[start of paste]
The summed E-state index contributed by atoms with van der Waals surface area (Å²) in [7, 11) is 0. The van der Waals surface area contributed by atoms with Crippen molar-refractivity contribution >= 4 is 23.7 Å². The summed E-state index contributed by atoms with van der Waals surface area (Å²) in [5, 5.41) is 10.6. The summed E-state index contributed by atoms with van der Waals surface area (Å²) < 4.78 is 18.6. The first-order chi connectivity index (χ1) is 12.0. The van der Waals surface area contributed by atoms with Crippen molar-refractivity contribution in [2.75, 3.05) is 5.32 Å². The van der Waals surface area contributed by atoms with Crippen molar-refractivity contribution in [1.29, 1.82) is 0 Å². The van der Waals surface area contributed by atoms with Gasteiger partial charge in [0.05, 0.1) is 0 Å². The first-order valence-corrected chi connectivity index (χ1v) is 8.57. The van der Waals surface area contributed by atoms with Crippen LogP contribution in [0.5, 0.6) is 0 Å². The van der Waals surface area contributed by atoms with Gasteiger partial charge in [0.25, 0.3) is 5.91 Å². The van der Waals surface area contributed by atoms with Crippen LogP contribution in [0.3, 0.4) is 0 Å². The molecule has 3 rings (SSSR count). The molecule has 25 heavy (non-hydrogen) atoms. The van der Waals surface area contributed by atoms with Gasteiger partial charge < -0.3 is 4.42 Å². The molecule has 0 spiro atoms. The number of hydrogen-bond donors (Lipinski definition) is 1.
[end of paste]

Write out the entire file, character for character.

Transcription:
The summed E-state index contributed by atoms with van der Waals surface area (Å²) in [7, 11) is 0. The van der Waals surface area contributed by atoms with Crippen molar-refractivity contribution >= 4 is 23.7 Å². The summed E-state index contributed by atoms with van der Waals surface area (Å²) in [5, 5.41) is 10.6. The summed E-state index contributed by atoms with van der Waals surface area (Å²) < 4.78 is 18.6. The first-order chi connectivity index (χ1) is 12.0. The van der Waals surface area contributed by atoms with Crippen molar-refractivity contribution in [2.75, 3.05) is 5.32 Å². The van der Waals surface area contributed by atoms with Crippen molar-refractivity contribution in [1.29, 1.82) is 0 Å². The van der Waals surface area contributed by atoms with Gasteiger partial charge in [0.05, 0.1) is 0 Å². The first-order valence-corrected chi connectivity index (χ1v) is 8.57. The van der Waals surface area contributed by atoms with Crippen LogP contribution in [0.5, 0.6) is 0 Å². The van der Waals surface area contributed by atoms with Gasteiger partial charge in [0.25, 0.3) is 5.91 Å². The van der Waals surface area contributed by atoms with Crippen LogP contribution in [0.3, 0.4) is 0 Å². The molecule has 3 rings (SSSR count). The molecule has 25 heavy (non-hydrogen) atoms. The van der Waals surface area contributed by atoms with Gasteiger partial charge < -0.3 is 4.42 Å². The molecule has 0 spiro atoms. The number of hydrogen-bond donors (Lipinski definition) is 1.